“At high altitudes, air is dryer and the oxygen content is lower. This is why, for every hour on a plane, you should drink 0.2 to 0.4 litres of water,” says Anamaría Teino, a doctor at Mehiläinen specialising in travel medicine.
Sufficient amount of water is personal and depends on, for example, the person’s weight. The first symptoms of dehydration, however – headache, tiredness, nausea and dry mouth – are a clear and easily noticeable sign.
“The Aerospace Medical Association (AsMA) recommends drinking about 0.25 litres per hour while on a plane. The cabin crew often takes this into account and offers water to passengers. Hydration is especially important for children, seniors and pregnant women,” says Teino.
It’s a good idea to drink water any time it is offered.
Prepare yourself at the airport
You can also take your own water bottle onboard. A half-litre bottle will already help to keep dehydration at bay.
Taking a full water bottle through the security control is not allowed. However, at Helsinki Airport, you can take an empty water bottle with you and fill it at any of the drinking water taps before going to your gate.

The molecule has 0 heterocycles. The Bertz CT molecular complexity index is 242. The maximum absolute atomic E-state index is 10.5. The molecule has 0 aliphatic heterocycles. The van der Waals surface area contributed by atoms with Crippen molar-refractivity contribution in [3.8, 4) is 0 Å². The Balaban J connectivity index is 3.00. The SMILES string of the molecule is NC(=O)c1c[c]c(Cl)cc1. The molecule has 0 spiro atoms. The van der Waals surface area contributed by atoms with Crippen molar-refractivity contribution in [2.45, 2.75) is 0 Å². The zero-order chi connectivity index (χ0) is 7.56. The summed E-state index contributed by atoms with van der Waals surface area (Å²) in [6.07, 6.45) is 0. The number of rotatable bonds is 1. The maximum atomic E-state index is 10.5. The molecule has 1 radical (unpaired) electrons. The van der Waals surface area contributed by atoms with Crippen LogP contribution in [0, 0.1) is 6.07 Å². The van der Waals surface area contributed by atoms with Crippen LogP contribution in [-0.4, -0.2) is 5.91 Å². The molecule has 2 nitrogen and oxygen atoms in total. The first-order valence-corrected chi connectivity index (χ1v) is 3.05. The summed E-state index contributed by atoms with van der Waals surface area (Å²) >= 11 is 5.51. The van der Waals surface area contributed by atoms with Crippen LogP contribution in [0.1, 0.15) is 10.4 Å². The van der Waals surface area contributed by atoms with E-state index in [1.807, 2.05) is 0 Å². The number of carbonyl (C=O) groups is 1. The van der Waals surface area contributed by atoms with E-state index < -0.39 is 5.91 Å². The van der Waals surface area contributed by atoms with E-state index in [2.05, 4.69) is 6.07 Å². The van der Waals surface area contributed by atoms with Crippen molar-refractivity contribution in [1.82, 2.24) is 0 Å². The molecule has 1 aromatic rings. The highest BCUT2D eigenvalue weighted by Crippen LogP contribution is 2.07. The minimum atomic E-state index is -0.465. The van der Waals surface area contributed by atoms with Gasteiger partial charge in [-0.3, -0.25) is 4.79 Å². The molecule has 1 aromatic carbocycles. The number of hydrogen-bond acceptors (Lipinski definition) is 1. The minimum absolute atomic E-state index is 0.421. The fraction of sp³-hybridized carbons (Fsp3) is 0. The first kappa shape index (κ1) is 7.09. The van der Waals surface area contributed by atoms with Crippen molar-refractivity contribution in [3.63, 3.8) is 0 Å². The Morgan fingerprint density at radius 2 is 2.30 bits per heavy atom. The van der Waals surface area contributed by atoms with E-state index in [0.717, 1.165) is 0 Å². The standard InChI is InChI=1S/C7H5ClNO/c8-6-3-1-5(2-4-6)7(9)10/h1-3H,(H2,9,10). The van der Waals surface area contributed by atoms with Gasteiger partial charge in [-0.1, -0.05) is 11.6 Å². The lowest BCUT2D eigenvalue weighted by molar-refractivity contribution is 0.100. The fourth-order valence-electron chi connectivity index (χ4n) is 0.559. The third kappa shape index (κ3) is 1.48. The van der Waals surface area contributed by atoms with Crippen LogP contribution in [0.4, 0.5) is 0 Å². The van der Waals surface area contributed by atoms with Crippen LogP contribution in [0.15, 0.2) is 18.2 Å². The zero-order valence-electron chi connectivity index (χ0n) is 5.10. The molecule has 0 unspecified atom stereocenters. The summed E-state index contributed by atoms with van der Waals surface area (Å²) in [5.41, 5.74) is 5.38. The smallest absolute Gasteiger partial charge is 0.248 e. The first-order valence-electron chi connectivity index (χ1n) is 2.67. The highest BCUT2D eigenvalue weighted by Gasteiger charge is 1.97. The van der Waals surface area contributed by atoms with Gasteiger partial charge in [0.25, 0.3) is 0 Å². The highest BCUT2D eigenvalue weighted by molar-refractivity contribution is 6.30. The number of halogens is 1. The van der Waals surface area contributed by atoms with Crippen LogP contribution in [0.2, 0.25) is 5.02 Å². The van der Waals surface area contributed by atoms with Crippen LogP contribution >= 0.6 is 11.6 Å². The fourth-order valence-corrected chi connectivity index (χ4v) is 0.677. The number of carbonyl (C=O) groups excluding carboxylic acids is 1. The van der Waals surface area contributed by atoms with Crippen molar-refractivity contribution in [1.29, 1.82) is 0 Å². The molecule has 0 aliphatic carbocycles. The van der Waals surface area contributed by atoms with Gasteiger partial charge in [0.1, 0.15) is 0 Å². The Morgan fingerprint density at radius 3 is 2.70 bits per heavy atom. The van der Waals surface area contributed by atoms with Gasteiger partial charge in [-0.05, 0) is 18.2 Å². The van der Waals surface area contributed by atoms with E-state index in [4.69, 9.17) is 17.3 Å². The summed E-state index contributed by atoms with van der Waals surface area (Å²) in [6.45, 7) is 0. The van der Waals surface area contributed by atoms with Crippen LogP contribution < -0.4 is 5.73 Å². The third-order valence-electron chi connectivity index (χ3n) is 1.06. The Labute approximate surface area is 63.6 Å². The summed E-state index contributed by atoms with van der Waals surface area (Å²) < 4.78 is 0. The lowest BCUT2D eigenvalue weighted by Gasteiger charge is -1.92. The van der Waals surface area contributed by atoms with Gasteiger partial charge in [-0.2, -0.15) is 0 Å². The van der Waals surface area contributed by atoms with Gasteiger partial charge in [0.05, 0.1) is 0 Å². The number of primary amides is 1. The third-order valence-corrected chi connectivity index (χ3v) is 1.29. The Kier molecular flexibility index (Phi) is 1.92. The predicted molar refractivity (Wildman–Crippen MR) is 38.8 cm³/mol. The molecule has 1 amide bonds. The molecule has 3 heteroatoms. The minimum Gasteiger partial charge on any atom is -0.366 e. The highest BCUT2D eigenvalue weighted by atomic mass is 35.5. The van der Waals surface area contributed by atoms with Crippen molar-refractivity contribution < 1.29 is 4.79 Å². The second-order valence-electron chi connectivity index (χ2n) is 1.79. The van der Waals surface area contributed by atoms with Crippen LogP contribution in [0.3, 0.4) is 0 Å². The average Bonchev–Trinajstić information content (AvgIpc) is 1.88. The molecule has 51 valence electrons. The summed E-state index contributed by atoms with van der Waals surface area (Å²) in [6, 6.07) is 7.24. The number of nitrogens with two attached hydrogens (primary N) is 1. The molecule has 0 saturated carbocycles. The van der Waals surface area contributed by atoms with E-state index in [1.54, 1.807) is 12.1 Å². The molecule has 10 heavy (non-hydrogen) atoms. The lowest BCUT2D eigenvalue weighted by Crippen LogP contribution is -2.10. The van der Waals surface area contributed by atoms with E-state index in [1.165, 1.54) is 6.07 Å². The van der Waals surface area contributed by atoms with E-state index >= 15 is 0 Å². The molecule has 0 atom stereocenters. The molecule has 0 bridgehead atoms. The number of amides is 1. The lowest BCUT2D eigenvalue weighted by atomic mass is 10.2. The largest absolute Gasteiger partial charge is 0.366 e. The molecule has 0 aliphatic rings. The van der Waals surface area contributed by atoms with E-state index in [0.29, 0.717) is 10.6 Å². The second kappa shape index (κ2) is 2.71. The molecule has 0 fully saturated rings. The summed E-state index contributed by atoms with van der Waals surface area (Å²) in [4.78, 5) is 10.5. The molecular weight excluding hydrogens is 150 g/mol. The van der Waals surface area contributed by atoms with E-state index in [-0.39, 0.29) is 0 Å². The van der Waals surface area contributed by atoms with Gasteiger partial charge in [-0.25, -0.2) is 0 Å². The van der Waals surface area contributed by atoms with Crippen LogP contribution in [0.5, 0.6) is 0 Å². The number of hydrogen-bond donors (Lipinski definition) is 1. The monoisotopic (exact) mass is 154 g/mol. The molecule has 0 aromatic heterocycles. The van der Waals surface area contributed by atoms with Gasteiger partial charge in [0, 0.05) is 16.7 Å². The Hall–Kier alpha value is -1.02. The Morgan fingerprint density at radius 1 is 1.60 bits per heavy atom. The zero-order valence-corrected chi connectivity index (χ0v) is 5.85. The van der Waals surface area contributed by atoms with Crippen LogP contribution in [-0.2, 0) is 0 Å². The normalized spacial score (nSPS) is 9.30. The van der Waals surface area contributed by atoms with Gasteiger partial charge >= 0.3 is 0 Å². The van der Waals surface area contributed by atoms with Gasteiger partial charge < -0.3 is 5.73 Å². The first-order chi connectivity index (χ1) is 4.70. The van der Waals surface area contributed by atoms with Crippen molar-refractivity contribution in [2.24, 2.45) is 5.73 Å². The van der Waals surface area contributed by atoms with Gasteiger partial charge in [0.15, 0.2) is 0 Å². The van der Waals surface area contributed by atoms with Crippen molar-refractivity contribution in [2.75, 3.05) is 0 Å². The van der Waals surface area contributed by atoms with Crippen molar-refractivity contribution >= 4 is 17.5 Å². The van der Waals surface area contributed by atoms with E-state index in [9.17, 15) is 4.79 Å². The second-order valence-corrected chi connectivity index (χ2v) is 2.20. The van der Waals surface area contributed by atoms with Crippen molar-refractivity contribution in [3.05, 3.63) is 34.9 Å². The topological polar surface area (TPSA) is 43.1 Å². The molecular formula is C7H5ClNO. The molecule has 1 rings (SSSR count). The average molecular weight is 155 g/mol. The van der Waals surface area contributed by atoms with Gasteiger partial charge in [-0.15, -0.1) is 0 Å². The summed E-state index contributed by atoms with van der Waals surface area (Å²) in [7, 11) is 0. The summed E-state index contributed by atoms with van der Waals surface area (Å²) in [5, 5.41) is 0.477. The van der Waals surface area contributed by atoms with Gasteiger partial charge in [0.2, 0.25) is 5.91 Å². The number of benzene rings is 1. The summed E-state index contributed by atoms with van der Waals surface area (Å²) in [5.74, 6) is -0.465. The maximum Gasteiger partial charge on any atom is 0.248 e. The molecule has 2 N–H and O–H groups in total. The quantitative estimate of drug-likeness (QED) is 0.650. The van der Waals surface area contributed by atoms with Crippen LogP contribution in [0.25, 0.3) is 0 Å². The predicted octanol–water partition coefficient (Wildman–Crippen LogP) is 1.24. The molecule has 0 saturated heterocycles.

If you are going on a long flight, it might be a good idea to drink a bottle while waiting for boarding.
Easy on the coffee and alcohol
If drinking pure water doesn’t sound too tempting, you can also hydrate yourself with a soft drink. At the airport, you can buy drinks after the security control at various airport shops and restaurants.
Certain drinks should be enjoyed in moderation, especially on long flights, as they actually increase the loss of water from the body.
“AsMA recommends avoiding alcohol, tea, coffee and other drinks that contain caffeine when flying,” Teino says.
If you order a coffee or alcoholic drink onboard, it is best to also ask for some water on the side.
Listen to your body
It is not such a good idea to avoid drinking water simply to avoid using the bathroom on an airplane. Especially on a long flight, stretching your legs every now and then is also important for circulation.
Excessive hydration, however, is unnecessary. It is good to quench your thirst to avoid the uncomfortable symptoms of dehydration, but for a healthy adult, it is not something that warrants too much stress. Your body will recover with extra rehydration after the flight, if needed.
To avoid possible uncomfortableness caused by dry airplane air, it may also be practical to hydrate your body externally.
“If you have dry eyes, you can keep eye drops in your hand luggage. Hydrating nasal sprays can also be handy. Instead of contact lenses, it can be better to use regular glasses, and dry skin can be moisturised,” says Teino.